Among Patterson’s orders barked out was a command to NCR’s carpenters to start building as many rescue boats as possible. Working night and day and turning out several per hour, the NCR carpenters ultimately constructed nearly 300 flat-bottomed boats. They had a shallow draft and were very stable, allowing half a dozen people at a time to be rowed to safety. 

Re the replica in the Carillon Museum and Jil’s speculation about no surviving originals: I’m pretty sure that at least one of the actual boats may still exist. In 2007, when I was in Dayton doing photo research for my book The Great Dayton Flood of 1913 (Arcadia, 2008), I spent several days poring through flood photos at the NCR archives preserved at Dayton History. At that time, local historian Curt Dalton (author of several books on the 1913 flood) showed the surviving boat to me where it stood against a wall. What struck me was how, even though the rather battered craft had been roughly cleaned for storage, small patches of flood mud still seemed to be visible.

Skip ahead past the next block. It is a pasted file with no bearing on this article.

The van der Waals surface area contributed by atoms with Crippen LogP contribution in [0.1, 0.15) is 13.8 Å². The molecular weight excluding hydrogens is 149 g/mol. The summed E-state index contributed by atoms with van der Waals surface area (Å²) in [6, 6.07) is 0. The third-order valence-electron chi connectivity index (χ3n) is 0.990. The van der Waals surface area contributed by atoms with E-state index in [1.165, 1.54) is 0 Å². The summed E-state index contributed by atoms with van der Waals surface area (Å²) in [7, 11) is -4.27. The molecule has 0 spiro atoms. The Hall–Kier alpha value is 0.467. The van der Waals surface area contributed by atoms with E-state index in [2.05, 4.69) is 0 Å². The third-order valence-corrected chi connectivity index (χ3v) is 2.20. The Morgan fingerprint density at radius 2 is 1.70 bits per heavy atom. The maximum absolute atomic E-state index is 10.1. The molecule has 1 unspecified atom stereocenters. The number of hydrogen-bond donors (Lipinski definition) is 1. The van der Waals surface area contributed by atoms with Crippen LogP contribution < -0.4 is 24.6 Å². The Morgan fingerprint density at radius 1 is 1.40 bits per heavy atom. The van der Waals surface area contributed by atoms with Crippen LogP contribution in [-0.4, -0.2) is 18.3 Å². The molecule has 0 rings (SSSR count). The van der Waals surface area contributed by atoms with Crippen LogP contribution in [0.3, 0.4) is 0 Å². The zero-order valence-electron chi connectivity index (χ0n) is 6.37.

Walter Jung: “Third Street East, After the Flood and Fires,
March 25, 1913, Dayton Ohio - unused real photo postcard.

Comment from Elaine Luck: “I've never before seen a
1913 flood card showing the aftermath. Great Card!”

The memory of the 1913 flood is alive and well in Dayton, whose story has a happy ending because of the monumental Miami Valley Conservancy District’s mammoth flood-protection system (see “Morgan’s Cowboysand “Morgan’s Pyramids). In 1922, Engineering Record awarded the Miami Conservancy District’s flood protection system its distinguished Project of the Year Award, placing it in the company of such other international engineering design feats as the Brooklyn Bridge (1883) and the Eiffel Tower (1889), as well as the later Golden Gate Bridge (1937), the Gateway Arch (1965), and the Channel Tunnel (1994). And in 1972, the five earthen dams were designated a National Historic Civil Engineering Landmark.

Beyond Dayton 
But the 1913 flood did not stop at Dayton’s city limits. Neither did postcard photographers. Worse hit than Dayton in terms of flood deaths per capita population was Hamilton (Butler County) farther down the Great Miami River. 
This flood scene of downtown Hamilton, a postcard uploaded to Ohio Vintage Postcards by Greg Eyler, could easily be mistaken for downtown Dayton because of the similarity of the building architecture and globe street lamps. Note Hamilton’s partially submerged Butler County Soldiers, Sailors, and Pioneers Monument at the end of the street